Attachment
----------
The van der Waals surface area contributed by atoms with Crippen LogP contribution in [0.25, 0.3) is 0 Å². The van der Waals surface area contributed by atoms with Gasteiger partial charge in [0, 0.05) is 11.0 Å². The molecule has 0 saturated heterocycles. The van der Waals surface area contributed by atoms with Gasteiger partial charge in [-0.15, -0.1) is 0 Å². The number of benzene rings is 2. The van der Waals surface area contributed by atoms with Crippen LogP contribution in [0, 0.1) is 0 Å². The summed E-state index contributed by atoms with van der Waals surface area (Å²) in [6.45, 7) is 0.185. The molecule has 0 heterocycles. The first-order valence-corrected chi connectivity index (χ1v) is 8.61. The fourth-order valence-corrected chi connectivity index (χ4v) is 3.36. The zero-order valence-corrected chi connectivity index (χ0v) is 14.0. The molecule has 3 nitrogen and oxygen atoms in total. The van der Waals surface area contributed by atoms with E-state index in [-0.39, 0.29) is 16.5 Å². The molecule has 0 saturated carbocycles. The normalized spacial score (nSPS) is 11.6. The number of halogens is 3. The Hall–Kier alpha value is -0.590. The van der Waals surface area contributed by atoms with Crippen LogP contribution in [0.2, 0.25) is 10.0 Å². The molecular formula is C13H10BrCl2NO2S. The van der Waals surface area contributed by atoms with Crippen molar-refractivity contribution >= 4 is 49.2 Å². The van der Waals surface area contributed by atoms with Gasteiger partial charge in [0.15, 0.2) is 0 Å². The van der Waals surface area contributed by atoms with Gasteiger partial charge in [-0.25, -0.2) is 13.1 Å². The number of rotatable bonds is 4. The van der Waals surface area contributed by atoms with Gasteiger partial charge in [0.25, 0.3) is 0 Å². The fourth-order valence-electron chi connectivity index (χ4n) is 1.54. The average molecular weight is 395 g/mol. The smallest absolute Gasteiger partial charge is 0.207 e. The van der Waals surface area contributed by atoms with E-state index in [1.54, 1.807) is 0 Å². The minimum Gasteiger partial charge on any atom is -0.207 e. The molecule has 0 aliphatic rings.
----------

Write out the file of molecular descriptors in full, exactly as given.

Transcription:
The van der Waals surface area contributed by atoms with Crippen LogP contribution in [0.25, 0.3) is 0 Å². The van der Waals surface area contributed by atoms with Gasteiger partial charge in [0, 0.05) is 11.0 Å². The molecule has 0 saturated heterocycles. The van der Waals surface area contributed by atoms with Gasteiger partial charge in [-0.15, -0.1) is 0 Å². The number of benzene rings is 2. The van der Waals surface area contributed by atoms with Crippen LogP contribution in [0, 0.1) is 0 Å². The summed E-state index contributed by atoms with van der Waals surface area (Å²) in [6.45, 7) is 0.185. The molecule has 0 heterocycles. The first-order valence-corrected chi connectivity index (χ1v) is 8.61. The fourth-order valence-corrected chi connectivity index (χ4v) is 3.36. The zero-order valence-corrected chi connectivity index (χ0v) is 14.0. The molecule has 3 nitrogen and oxygen atoms in total. The van der Waals surface area contributed by atoms with E-state index in [-0.39, 0.29) is 16.5 Å². The molecule has 0 saturated carbocycles. The normalized spacial score (nSPS) is 11.6. The number of halogens is 3. The Hall–Kier alpha value is -0.590. The van der Waals surface area contributed by atoms with Crippen LogP contribution in [0.2, 0.25) is 10.0 Å². The molecular formula is C13H10BrCl2NO2S. The van der Waals surface area contributed by atoms with Crippen molar-refractivity contribution >= 4 is 49.2 Å². The van der Waals surface area contributed by atoms with Gasteiger partial charge in [0.15, 0.2) is 0 Å². The van der Waals surface area contributed by atoms with Gasteiger partial charge in [-0.25, -0.2) is 13.1 Å². The number of rotatable bonds is 4. The van der Waals surface area contributed by atoms with Gasteiger partial charge in [0.25, 0.3) is 0 Å². The fourth-order valence-electron chi connectivity index (χ4n) is 1.54. The average molecular weight is 395 g/mol. The smallest absolute Gasteiger partial charge is 0.207 e. The van der Waals surface area contributed by atoms with E-state index in [1.54, 1.807) is 0 Å². The minimum Gasteiger partial charge on any atom is -0.207 e. The molecule has 0 aliphatic rings.